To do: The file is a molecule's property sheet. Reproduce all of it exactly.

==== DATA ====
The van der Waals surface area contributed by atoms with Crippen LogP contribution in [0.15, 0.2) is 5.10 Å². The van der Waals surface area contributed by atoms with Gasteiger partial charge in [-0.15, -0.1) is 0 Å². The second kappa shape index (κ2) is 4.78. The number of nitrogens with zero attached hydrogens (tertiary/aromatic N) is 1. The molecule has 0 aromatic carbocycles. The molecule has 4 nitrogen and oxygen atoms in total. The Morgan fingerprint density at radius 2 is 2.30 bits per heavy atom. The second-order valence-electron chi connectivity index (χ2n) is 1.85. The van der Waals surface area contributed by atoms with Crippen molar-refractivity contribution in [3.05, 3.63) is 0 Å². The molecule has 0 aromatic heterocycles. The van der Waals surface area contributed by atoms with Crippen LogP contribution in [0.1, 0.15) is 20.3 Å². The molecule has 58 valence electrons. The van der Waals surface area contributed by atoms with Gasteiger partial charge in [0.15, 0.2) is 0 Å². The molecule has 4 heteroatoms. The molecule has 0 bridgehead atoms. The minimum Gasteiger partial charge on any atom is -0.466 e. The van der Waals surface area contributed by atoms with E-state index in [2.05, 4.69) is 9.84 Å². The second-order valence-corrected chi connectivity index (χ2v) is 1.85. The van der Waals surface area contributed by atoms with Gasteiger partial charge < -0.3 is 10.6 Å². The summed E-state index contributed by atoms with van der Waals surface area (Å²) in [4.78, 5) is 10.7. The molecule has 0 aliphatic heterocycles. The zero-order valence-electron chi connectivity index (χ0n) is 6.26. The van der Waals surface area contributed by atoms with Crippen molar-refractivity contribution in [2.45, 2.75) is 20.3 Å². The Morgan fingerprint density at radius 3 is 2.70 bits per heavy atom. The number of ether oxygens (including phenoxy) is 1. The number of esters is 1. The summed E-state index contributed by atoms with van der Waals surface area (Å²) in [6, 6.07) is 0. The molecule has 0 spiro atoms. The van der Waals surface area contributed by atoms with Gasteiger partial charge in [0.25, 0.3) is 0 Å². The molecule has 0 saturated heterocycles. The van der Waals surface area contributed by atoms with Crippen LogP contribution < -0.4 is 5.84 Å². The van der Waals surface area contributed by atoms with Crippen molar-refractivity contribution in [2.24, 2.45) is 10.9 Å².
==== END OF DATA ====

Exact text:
The van der Waals surface area contributed by atoms with Crippen LogP contribution in [0.15, 0.2) is 5.10 Å². The van der Waals surface area contributed by atoms with Gasteiger partial charge in [-0.15, -0.1) is 0 Å². The second kappa shape index (κ2) is 4.78. The number of nitrogens with zero attached hydrogens (tertiary/aromatic N) is 1. The molecule has 0 aromatic carbocycles. The molecule has 4 nitrogen and oxygen atoms in total. The Morgan fingerprint density at radius 2 is 2.30 bits per heavy atom. The second-order valence-electron chi connectivity index (χ2n) is 1.85. The van der Waals surface area contributed by atoms with Crippen molar-refractivity contribution in [3.05, 3.63) is 0 Å². The molecule has 0 aromatic heterocycles. The van der Waals surface area contributed by atoms with Crippen LogP contribution in [0.1, 0.15) is 20.3 Å². The molecule has 58 valence electrons. The van der Waals surface area contributed by atoms with Gasteiger partial charge in [0.15, 0.2) is 0 Å². The molecule has 4 heteroatoms. The molecule has 0 bridgehead atoms. The minimum Gasteiger partial charge on any atom is -0.466 e. The van der Waals surface area contributed by atoms with E-state index in [2.05, 4.69) is 9.84 Å². The second-order valence-corrected chi connectivity index (χ2v) is 1.85. The van der Waals surface area contributed by atoms with Gasteiger partial charge < -0.3 is 10.6 Å². The summed E-state index contributed by atoms with van der Waals surface area (Å²) in [4.78, 5) is 10.7. The molecule has 0 aliphatic heterocycles. The zero-order valence-electron chi connectivity index (χ0n) is 6.26. The van der Waals surface area contributed by atoms with Crippen molar-refractivity contribution in [2.45, 2.75) is 20.3 Å². The Morgan fingerprint density at radius 3 is 2.70 bits per heavy atom. The number of ether oxygens (including phenoxy) is 1. The number of esters is 1. The summed E-state index contributed by atoms with van der Waals surface area (Å²) in [6, 6.07) is 0. The molecule has 0 spiro atoms. The van der Waals surface area contributed by atoms with Gasteiger partial charge in [0.25, 0.3) is 0 Å². The molecule has 0 saturated heterocycles. The van der Waals surface area contributed by atoms with Crippen LogP contribution < -0.4 is 5.84 Å². The van der Waals surface area contributed by atoms with Crippen molar-refractivity contribution in [2.24, 2.45) is 10.9 Å².